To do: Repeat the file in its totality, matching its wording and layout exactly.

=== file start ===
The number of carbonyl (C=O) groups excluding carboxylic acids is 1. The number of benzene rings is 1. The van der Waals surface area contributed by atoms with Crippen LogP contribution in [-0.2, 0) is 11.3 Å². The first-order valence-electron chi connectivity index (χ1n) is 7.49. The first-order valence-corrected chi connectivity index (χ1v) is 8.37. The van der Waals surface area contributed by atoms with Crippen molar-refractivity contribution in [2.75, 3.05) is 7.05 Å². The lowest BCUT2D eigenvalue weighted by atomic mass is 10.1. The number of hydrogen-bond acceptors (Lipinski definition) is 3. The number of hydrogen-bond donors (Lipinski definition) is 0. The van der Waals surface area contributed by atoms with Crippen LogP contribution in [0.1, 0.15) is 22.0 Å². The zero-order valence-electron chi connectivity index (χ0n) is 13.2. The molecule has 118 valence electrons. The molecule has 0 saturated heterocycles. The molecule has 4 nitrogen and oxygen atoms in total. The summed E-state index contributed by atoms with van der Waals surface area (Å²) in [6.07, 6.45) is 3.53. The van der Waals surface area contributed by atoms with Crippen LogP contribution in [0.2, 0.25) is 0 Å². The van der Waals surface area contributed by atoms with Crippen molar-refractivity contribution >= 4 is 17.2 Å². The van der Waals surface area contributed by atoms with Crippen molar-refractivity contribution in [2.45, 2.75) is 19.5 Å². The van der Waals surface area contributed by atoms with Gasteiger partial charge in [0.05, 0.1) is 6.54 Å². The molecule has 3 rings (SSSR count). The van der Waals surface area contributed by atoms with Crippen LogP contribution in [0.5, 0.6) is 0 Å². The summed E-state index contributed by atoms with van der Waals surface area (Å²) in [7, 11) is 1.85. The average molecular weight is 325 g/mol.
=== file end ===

The number of carbonyl (C=O) groups excluding carboxylic acids is 1. The number of benzene rings is 1. The van der Waals surface area contributed by atoms with Crippen LogP contribution in [-0.2, 0) is 11.3 Å². The first-order valence-electron chi connectivity index (χ1n) is 7.49. The first-order valence-corrected chi connectivity index (χ1v) is 8.37. The van der Waals surface area contributed by atoms with Crippen molar-refractivity contribution in [2.75, 3.05) is 7.05 Å². The lowest BCUT2D eigenvalue weighted by atomic mass is 10.1. The number of hydrogen-bond acceptors (Lipinski definition) is 3. The number of hydrogen-bond donors (Lipinski definition) is 0. The van der Waals surface area contributed by atoms with Crippen LogP contribution in [0.1, 0.15) is 22.0 Å². The zero-order valence-electron chi connectivity index (χ0n) is 13.2. The molecule has 118 valence electrons. The molecule has 0 saturated heterocycles. The molecule has 4 nitrogen and oxygen atoms in total. The summed E-state index contributed by atoms with van der Waals surface area (Å²) in [6.07, 6.45) is 3.53. The van der Waals surface area contributed by atoms with Crippen LogP contribution in [0.2, 0.25) is 0 Å². The van der Waals surface area contributed by atoms with Crippen molar-refractivity contribution >= 4 is 17.2 Å². The van der Waals surface area contributed by atoms with Crippen molar-refractivity contribution in [2.45, 2.75) is 19.5 Å². The van der Waals surface area contributed by atoms with Gasteiger partial charge in [0.05, 0.1) is 6.54 Å². The molecule has 3 rings (SSSR count). The van der Waals surface area contributed by atoms with Crippen LogP contribution in [0.5, 0.6) is 0 Å². The summed E-state index contributed by atoms with van der Waals surface area (Å²) in [7, 11) is 1.85. The average molecular weight is 325 g/mol.